Why You Should Be Conducting Self-Audits
Have you ever looked at your ad campaigns and scratched your head a little? Even the most experienced Amazon advertisers find themselves in this position.
Regardless of if your campaigns are performing well or not, staying on top of what exactly is happening with your ads is imperative for finding success and maintaining it. And what better way to learn exactly what’s going on than conducting a self-audit!
We’re here to walk you through a self-audit of your Amazon Ad account, step-by-step!
Step #1: Taking the Temperature of Your Account
The most important part of taking the temperature of your account is looking at your KPIs (Key Performance Indicators) to gauge the performance of your account.
Every account is going to have different KPIs. Some people might have different ACOS targets and thresholds and the CPC for each account is relative to other metrics. The main goal of taking the temperature is to see if by and large your account is doing well.
One of the best ways to judge the performance of your account is to compare your KPIs with the Amazon averages.
The first thing we look at is CPC (Cost-Per-Click). What is the average CPC in your account? Where does it compare to the average CPC on Amazon? And most importantly, does the CPC for your account make sense?
There’s a lot of information that CPCs can tell you about your niche. For starters, CPCs can shed light on how competitive your niche is.
For example, if your CPCs are high (say around $5), then your competitors have similar bids. We know this because Amazon PPC works in an auction format, so that if the next closest bidder was only bidding $1, you would only need to pay $1.01 in order to win.
A $5 CPC on a $5 bid means your competitors are bidding the same amount as you (and possibly even more).
If your CPCs are high and your conversion rate is low, that is one of the tell-tale signs of a weak product-market fit. In general, larger accounts have higher conversion rates and better product-market fit. Regardless of size, understanding the “backstory” of your CPC can give you an idea of how competitive your niche is and the correct strategy to move forward.
Evaluating ACOS depends on your company’s goals.
There are a few factors that go into determining if your ACOS is on target:
- What do you want/need your ACOS to be?
- How challenging is your niche?
- Is your ACOS very low and you have room to scale your ACOS and bid more aggressively?
- Are you trying to scale down your ACOS because it’s currently unprofitable?
Some companies take aggressive approaches with ACOS over 100%, just to get reviews and drive traffic to their product. On the flip side, an ACOS of 10% can sometimes be a breakeven point for products with small profit margins.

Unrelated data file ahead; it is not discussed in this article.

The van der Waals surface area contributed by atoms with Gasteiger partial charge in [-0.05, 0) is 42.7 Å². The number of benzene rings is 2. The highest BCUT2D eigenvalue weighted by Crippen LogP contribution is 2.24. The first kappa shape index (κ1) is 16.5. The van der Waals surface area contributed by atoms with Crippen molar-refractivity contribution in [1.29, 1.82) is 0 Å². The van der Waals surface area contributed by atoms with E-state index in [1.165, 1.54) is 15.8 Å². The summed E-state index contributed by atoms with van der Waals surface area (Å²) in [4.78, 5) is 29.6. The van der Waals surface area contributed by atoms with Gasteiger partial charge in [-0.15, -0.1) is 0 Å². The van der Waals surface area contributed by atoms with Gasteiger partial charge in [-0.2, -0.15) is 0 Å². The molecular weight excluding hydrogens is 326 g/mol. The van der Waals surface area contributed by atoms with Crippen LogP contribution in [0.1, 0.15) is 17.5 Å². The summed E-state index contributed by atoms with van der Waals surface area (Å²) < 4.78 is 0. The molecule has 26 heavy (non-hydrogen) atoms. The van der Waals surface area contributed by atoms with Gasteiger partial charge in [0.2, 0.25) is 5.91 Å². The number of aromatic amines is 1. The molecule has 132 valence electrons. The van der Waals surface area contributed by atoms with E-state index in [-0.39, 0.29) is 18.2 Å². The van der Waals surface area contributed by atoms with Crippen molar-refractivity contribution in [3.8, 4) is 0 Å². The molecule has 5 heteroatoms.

You also want to make sure you check your ACOS over multiple timeframes, such as YTD, last 90 days, last 60 days, last 30 days, and MTD to identify any rising or falling trends.
Spend Per Day
When the folks at Ad Badger open an account, we want to monitor spend per day to see what kind of account it is. Is it an account where there’s thousands of dollars being spent and month’s worth of data rolls in every single day? Or is it an account that spends $45 dollars in that same timeframe and gives us virtually no statistically significant data?
When you’re performing a self-audit on your account, it’s important to be aware of the amount of data you have at your disposal. The last thing you want to do is draw conclusions from data that has no statistical relevance.
It’s helpful to look at spend per day over the course of different timeframes. Whether it’s 90 days or all the way down to a week’s worth of data, comparing the spend per day over these timeframes can show trends in your account.
Whether you’re a big spender on Amazon or just getting started with smaller campaigns, there are certain areas to look at when your account is trending downward.
- Compare your timeframes.
- Is the problem a drop in impressions?
- Is it a drop in conversion rates?
If your account has a drop in impressions or clicks, that could be due to poor keyword performance, being outbid by competitors, or an algorithm change from Amazon.
However, if your conversion rate is dropping, there’s a high likelihood that your niche is becoming more competitive. Competitors are placing ads on your product listings and targeting your ASINS. To combat this, you need to check out how to compete with your competitors by getting more reviews and optimizing your images.
Step #2: Auditing Your Campaign Structure